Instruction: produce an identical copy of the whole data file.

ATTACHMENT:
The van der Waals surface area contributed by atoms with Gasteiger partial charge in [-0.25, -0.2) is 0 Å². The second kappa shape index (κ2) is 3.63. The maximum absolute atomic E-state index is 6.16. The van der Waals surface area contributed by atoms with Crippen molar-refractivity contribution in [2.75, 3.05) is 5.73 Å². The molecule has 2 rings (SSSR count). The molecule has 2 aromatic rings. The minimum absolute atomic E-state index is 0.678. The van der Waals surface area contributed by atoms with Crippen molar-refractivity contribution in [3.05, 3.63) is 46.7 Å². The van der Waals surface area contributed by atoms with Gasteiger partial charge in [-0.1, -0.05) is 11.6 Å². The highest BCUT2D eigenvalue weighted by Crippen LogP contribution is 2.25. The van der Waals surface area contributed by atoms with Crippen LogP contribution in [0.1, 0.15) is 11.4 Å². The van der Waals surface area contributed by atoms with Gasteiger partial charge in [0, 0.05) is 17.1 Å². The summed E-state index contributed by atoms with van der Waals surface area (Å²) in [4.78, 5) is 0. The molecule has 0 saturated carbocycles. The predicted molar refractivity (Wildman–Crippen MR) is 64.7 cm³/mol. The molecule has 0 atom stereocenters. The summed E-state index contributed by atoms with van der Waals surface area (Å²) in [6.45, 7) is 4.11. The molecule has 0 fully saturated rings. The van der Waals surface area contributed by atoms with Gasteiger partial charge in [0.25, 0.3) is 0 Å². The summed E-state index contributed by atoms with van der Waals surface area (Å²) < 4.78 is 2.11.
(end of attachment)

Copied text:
The van der Waals surface area contributed by atoms with Gasteiger partial charge in [-0.25, -0.2) is 0 Å². The second kappa shape index (κ2) is 3.63. The maximum absolute atomic E-state index is 6.16. The van der Waals surface area contributed by atoms with Crippen molar-refractivity contribution in [2.75, 3.05) is 5.73 Å². The molecule has 2 rings (SSSR count). The molecule has 2 aromatic rings. The minimum absolute atomic E-state index is 0.678. The van der Waals surface area contributed by atoms with Crippen molar-refractivity contribution in [3.05, 3.63) is 46.7 Å². The van der Waals surface area contributed by atoms with Gasteiger partial charge in [-0.1, -0.05) is 11.6 Å². The highest BCUT2D eigenvalue weighted by Crippen LogP contribution is 2.25. The van der Waals surface area contributed by atoms with Crippen LogP contribution in [0.1, 0.15) is 11.4 Å². The van der Waals surface area contributed by atoms with Gasteiger partial charge in [0, 0.05) is 17.1 Å². The summed E-state index contributed by atoms with van der Waals surface area (Å²) in [4.78, 5) is 0. The molecule has 0 saturated carbocycles. The predicted molar refractivity (Wildman–Crippen MR) is 64.7 cm³/mol. The molecule has 0 atom stereocenters. The summed E-state index contributed by atoms with van der Waals surface area (Å²) in [6.45, 7) is 4.11. The molecule has 0 fully saturated rings. The van der Waals surface area contributed by atoms with Gasteiger partial charge in [0.25, 0.3) is 0 Å². The summed E-state index contributed by atoms with van der Waals surface area (Å²) < 4.78 is 2.11.